Future-Proof Your Career, Master Data Skills + AI

Blog

Future-Proof Your Career, Master Data Skills + AI

9 Tips To Improve Clarity In Power BI Reporting

by | 7:00 am EST | February 01, 2023 | Power BI

Clarity is essential when communicating our story. This will not only enhance the experience of your audience but will also save them time. One key aspect of creating effective Power BI reports is ensuring that the information is clearly and accurately presented. Here are a few strategies you can use to achieve clarity in your Power BI reporting:

Eliminate the unnecessary clutter

In data storytelling and data visualization, we want to show and tell only what is needed, and when it is needed. In short, we need to be concise as possible.

The more simple you can tell your story, the more impact it will have. You can do this in your design by limiting the number of visuals on the page. This will also have a positive effect on performers.

We should keep enough space so that the display does not look crowded and the type size is large enough for easy reading. Our message should be clear, simple, and easy to understand for our audience.

A good understanding of data visualization and principles of design will help you choose the right visuals to use in your report.

BI reporting

Use callouts for BI reporting

Callouts are essential in reports. It is a technique that will help you with the user journey and the user experience inside your report. By using callouts, you can direct the users to what you want them to see or do next.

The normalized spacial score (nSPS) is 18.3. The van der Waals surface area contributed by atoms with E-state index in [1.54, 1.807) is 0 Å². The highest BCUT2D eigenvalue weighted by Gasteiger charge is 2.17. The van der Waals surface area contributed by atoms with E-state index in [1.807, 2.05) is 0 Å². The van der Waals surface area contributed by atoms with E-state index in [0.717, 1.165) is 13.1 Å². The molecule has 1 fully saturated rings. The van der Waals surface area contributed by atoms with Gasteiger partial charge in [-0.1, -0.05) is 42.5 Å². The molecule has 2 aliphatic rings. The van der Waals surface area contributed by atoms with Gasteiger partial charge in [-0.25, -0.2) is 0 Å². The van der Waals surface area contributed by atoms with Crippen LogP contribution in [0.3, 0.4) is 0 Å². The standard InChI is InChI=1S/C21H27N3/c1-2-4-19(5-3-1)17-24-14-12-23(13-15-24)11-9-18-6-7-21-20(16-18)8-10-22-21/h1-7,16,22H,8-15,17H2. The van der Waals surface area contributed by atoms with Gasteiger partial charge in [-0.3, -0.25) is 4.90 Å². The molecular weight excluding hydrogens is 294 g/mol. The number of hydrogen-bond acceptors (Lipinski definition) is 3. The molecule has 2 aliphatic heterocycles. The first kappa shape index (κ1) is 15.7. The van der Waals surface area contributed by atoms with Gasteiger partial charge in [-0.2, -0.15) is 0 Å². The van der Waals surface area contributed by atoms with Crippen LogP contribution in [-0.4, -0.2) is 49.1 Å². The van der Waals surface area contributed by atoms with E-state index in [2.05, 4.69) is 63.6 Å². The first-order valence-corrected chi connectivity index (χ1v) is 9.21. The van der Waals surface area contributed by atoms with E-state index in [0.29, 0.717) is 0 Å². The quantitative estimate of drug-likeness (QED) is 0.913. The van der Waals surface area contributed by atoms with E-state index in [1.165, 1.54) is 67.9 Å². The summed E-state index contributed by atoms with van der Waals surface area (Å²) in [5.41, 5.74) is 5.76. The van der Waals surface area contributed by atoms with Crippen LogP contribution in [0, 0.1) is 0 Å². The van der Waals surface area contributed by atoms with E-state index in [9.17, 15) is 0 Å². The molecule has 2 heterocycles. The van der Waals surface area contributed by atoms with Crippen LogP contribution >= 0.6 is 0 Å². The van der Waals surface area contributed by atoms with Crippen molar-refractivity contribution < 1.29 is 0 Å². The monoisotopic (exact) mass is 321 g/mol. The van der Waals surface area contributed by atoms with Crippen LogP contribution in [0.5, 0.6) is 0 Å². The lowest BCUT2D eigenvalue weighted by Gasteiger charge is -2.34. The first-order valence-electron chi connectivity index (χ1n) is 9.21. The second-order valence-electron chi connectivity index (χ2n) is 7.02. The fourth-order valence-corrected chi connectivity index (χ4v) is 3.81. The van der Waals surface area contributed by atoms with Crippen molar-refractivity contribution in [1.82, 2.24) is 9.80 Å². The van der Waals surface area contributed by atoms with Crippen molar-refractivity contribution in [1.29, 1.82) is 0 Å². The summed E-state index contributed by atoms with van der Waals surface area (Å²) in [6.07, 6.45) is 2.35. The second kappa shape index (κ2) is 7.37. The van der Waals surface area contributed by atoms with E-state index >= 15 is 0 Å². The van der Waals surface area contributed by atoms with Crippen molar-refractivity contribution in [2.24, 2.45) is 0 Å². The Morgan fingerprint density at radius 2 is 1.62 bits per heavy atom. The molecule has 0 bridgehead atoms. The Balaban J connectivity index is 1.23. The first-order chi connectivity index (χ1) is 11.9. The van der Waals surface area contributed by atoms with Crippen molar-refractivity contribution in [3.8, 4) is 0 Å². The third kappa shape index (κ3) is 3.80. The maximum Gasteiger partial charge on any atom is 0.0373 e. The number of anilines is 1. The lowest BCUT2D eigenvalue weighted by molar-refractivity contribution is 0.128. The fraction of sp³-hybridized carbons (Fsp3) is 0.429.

BI reporting

To illustrate, in the Currency Conversion report I created for Challenge #9, organized by Enterprise DNA, I created a warning sign that appears only when the values are negative. This warning sign contains a tooltip that anticipates the question of the audience, “What causes this bad result?”

The tooltip will provide extra information by diving into details. The user will know that the Product Group, Plastic and Mixed are responsible for the results. Once the users know this, they can deep dive and filter the Product Group to specific categories and find out more information.

BI reporting

In the Complaints Procedure report, I used callouts to highlight the months with the highest variations. I highlighted these months for a reason. By clicking on the button, the user can drill down and analyze that specific period.

BI reporting

In the third report, I used callouts to help the user identify easily the best and worst results using a tooltip. Therefore, use callouts to highlight important and interesting information.

BI reporting

Ensure the navigation is discoverable

People create nice drill through tooltips, but sometimes there is nothing to indicate its presence. You need to ensure your business insights are seen and understood by your audience.

If no one reads them, they won’t be acted upon. Your audience could also miss a very important part of the analysis and doubt your conclusions or call to action.

BI reporting